Movie #17 in the Disney Animated Marathon features a lot of dogs, I’m talking a lot people!
Story By: Bill Peet
Directed By: Clyde Geronimi, Hamilton Luske & Wolfgang Reitherman
In my forthcoming The Sword In The Stone review I will delve into the style of Wolfgang Reitherman and how with The Sword In The Stone it became the new style of Disney animation. One Hundred And One Dalmatians is an odd picture because it isn’t the passing of the torch film that The Sword In The Stone is, rather it is two eras of Disney animation meeting on one project. In that way One Hundred And One Dalmatians is a film that resides in a nonexistent place and time, caught between two very different styles. It is a lush and vibrant picture, but it is also an unfinished looking picture with the trademark Reitherman lines that trail off into the great nothingness. It would have been easy for the two parties to create a disaster of a film, to get lost so deeply in their own styles that they didn’t accommodate the other in any way. Luckily for all involved that is not the case, Rietherman, Hamilton Luske and Clyde Geronimi were true professionals and they blended their styles together into a surreal and ultimately satisfying film.
I don’t often like to make references to music, outside of scores and soundtracks of course, in my film reviews. The reason for that can be found in the few ill begotten music reviews I penned some years ago. Writing about music is very different than writing about film, and my limited writing skills do not translate to the venue of music. I must break my self-imposed creed of no music talk with One Hundred And One Dalmatians because this is a film that immediately reminded me of music. The deeper I was pulled into One Hundred And One Dalmatians the more I felt that I was watching the equivalent of a slow jazz number. One Hundred And One Dalmatians is all extended beats followed by sharp breaks and moments of beauty hidden within suffering. I think of what Miles Davis can do to my soul, and while One Hundred And One Dalmatians isn’t quite on that level, the film does gradually form into the sort of song I would expect to hear from Mr. Davis.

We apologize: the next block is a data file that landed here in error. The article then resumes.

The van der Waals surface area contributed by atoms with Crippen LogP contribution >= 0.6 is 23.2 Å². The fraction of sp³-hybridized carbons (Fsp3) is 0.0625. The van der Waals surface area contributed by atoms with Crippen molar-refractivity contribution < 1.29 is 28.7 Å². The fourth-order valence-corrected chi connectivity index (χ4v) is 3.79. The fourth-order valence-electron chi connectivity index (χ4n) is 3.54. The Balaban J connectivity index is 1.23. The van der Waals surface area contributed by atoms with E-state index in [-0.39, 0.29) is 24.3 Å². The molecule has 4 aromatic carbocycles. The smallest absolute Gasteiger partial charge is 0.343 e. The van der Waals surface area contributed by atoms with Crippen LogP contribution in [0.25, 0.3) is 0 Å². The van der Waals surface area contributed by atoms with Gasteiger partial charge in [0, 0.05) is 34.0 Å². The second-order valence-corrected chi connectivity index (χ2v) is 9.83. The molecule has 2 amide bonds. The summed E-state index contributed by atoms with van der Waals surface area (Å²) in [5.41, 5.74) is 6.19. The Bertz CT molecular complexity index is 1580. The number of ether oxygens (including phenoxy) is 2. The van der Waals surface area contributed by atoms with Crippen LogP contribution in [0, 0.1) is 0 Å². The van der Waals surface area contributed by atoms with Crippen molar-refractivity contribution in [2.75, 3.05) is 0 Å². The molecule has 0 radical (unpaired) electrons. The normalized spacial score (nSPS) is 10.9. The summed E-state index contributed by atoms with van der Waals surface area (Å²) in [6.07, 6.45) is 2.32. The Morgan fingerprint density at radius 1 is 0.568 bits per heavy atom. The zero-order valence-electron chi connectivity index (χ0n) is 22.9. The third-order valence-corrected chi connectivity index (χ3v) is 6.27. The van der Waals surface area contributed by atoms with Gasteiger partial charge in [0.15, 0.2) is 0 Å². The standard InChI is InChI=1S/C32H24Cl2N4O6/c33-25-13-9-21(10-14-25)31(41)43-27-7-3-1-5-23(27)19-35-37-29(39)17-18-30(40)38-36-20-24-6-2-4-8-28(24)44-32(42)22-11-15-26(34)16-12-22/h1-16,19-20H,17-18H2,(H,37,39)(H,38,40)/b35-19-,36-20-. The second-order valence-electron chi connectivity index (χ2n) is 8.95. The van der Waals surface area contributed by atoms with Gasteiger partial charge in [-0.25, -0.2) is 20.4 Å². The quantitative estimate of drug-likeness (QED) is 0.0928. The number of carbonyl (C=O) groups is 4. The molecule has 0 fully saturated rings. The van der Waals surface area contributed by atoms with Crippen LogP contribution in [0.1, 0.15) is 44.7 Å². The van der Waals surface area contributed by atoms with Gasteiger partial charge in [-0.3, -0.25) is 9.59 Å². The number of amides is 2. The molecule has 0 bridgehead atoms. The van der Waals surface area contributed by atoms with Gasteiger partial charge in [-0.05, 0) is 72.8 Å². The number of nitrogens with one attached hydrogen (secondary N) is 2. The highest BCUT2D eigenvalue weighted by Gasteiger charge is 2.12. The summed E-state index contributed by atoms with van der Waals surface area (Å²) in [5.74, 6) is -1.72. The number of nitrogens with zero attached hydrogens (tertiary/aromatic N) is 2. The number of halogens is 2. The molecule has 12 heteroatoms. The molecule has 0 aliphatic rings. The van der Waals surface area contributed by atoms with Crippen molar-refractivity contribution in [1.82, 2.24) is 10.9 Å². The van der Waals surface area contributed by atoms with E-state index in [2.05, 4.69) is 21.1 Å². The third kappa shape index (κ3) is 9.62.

To that end One Hundred And One Dalmatians plays more like a mood piece. It isn’t deep in story or presentation, as a matter of fact one of my favorite aspects of One Hundred And One Dalmatians was how the visual aesthetic matched the story presentation. The backgrounds are more like matte paintings than fully realized areas, and if they are actually matte paintings then remember this is an idiot you are dealing with. Outside of the characters the world never feels fully alive, but that’s not a bad thing. In its final form One Hundred And One Dalmatians is an art house animation film, or at the very least the type of film that I could see a dude sitting in the corner of an art house cafe doodling in his notebook. One Hundred And One Dalmatians is a movie about the idea and form of animated motion pictures, thus the film never coming fully to life only heightens the idea that the film represents.
It is true that near the end One Hundred And One Dalmatians does get a little jumpy and plays loose with its time structure. Those are minor complaints levied towards a film that is a real joy to watch. It’s hard not to fall in love with the dogs, they are that cute and likable. From there it is very easy to craft enough of a story around a classic villain and toss in a chase to make everyone happy. But, One Hundred And One Dalmatians isn’t content with being just another movie, for this one time two eras of Disney animation met and they churned out a one of a kind experience.